Acting Russian President Vladimir Putin spent his first night in power in war-ravaged Chechnya, visiting troops and declaring that a key task facing Russia's next elected leader will be solving the problems in the breakaway region.
Putin's trip to Chechnya came just hours after Boris Yeltsin's surprise resignation. He visited the pacified town of Gudermes to award 200 officers hunting knives inscribed before his unexpected elevation, and bearing only his title as prime minister.
"The trip was planned about a month ago," Putin told reporters in Dagestan, the Russian region east of Chechnya. "We did not know that Boris Nikolayevich [Yeltsin] would take the decision he did."
But Putin sounded themes that he is likely to press during his presidential campaign in the next three months. Speaking in a hangar-like building in Gudermes, he equated victory in Chechnya with the preservation of Russia. "This is not simply about restoring honor and dignity to the country. This is about how to bring about the end of the breakup of Russia," he told the soldiers. "That is your fundamental goal."
Putin has not publicly outlined his plans for the country since Yeltsin stepped down on New Year's Eve. He told reporters traveling with him that as acting president he would consider changes in the cabinet he inherited from Yeltsin, but focused his remarks on the war in Chechnya, the issue that has propelled him to popularity.
In Washington, President Clinton congratulated Putin on being selected and assured him that "we are always together on the core points," White House spokesman Joe Lockhart said. In a 10-minute morning telephone call, Clinton told Putin he believes the new leader is "off to a good start," and that the transition is "encouraging for democracy in Russia," the Associated Press reported.
The energy and determination Putin projects appeals to the Russian public. His New Year's performance contrasted with the activities of many of Russia's political and financial elite, who spent New Year's Eve at a gala dinner and concert at the Bolshoi Theater. Seats reserved for Putin and his wife were empty.
Television reports noted the bravery Putin showed by taking the trip. Putin's helicopter was denied permission to land in Gudermes, so he traveled by road, a dangerous act given the chance of a guerrilla ambush.
While Putin was in Gudermes, the Chechen capital of Grozny 20 miles away was under a fierce air assault. Russian troops have been trying to seize Grozny for a week, but Chechen defenders have used sniper fire, mortars and rocket-propelled grenades to keep them at the edge of the city.
Television footage from mountain overlooks shows devastated buildings and continuous shelling and bombing. On Friday, Russia fired three Scud ballistic missiles into Chechnya, U.S. officials reported. Such is the battering of Grozny that, when it is not foggy, the city is still encased in a smoky haze caused by fires and soot from explosions. Thousands of civilians reportedly are trapped in the city.
Fighting is also widespread south of Grozny, where the Russians are trying to dislodge rebels from mountain hamlets and block infiltration of ethnic Chechen rebels from Georgia.
Russian casualties have been steady, and reportedly relatively heavy the past few days. On New Year's Eve, eight Russian soldiers were killed, according to Gen. Vadim Timchenko, speaking from Mozdok, the campaign's military headquarters about 60 miles northwest of Grozny. Military officials told independent NTV television that as many as 10 soldiers a day had been killed. "Bandit groups are putting up fierce resistance in Grozny. We have to fight for every street, every house," said Gen. Valery Zhuravel.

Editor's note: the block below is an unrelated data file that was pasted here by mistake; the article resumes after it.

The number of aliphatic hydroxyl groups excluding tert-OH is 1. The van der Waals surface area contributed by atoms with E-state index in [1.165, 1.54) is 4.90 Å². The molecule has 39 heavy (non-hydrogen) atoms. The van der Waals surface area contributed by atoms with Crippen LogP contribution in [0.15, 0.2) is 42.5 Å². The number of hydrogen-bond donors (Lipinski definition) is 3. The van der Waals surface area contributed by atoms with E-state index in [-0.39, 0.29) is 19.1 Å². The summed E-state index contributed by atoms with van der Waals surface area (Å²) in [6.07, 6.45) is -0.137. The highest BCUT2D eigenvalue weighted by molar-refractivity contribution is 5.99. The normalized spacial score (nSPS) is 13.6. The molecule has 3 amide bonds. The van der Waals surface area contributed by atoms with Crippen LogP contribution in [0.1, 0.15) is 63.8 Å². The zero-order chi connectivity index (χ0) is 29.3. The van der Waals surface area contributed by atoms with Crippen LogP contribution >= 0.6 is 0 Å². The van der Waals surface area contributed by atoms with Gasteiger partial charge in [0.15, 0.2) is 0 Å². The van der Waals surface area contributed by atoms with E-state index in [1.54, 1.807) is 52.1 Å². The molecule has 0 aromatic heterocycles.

In an interview Thursday with the Reuters news agency from a secret location near Grozny, Chechen President Aslan Maskhadov said that the war had barely begun. He said his forces were inflicting heavy losses on the Russians and repeated his call for internationally supervised peace talks.
One of the risks for Putin is that the war could go sour before presidential elections likely to be held in March. It may be difficult to sustain the notion that Russia is only fighting bandits and terrorists as it continues to suffer significant casualties. Official figures, which rise and fall, put the number at about 450 Russians killed in the four-month-old campaign.
In an apparent attempt to preempt criticism, Putin said, "Whoever will become the future president of Russia will be obligated to solve the problem of fighting terrorism. He will be obligated to solve the tasks . . . in Chechnya."
He repeated the bottom line for negotiations with the separatists: renunciation of terrorism; turning over fugitive Chechens; and the release of all kidnap victims.
Putin is popular among Russian generals, some of whom have threatened to resign if the assault on Chechnya is curtailed. In a rare foray into politics, Zhuravel told NTV that the military supports Putin's appointment. "We not only understand this, but approve of it and think it is good for Russia," he said.
Chechen officials expressed disappointment with Putin's initial remarks on the crisis as acting president. "Each day, the war is widening the gulf between Russia and Chechnya," Chechen Vice President Vakha Arsanov told the Interfax news agency.
Yeltsin was absent from public view today and reportedly resting at his country home near Moscow.
The lightning handover of power created a national sensation, but not so much as to upset Russia's celebration of New Year's. So many officials abandoned Moscow for home or the countryside around the capital that Putin canceled a meeting scheduled for Sunday with party leaders in the newly elected legislature.
CAPTION: Acting President Vladimir Putin signs autographs for Russian soldiers in Gudermes, east of the Chechen capital.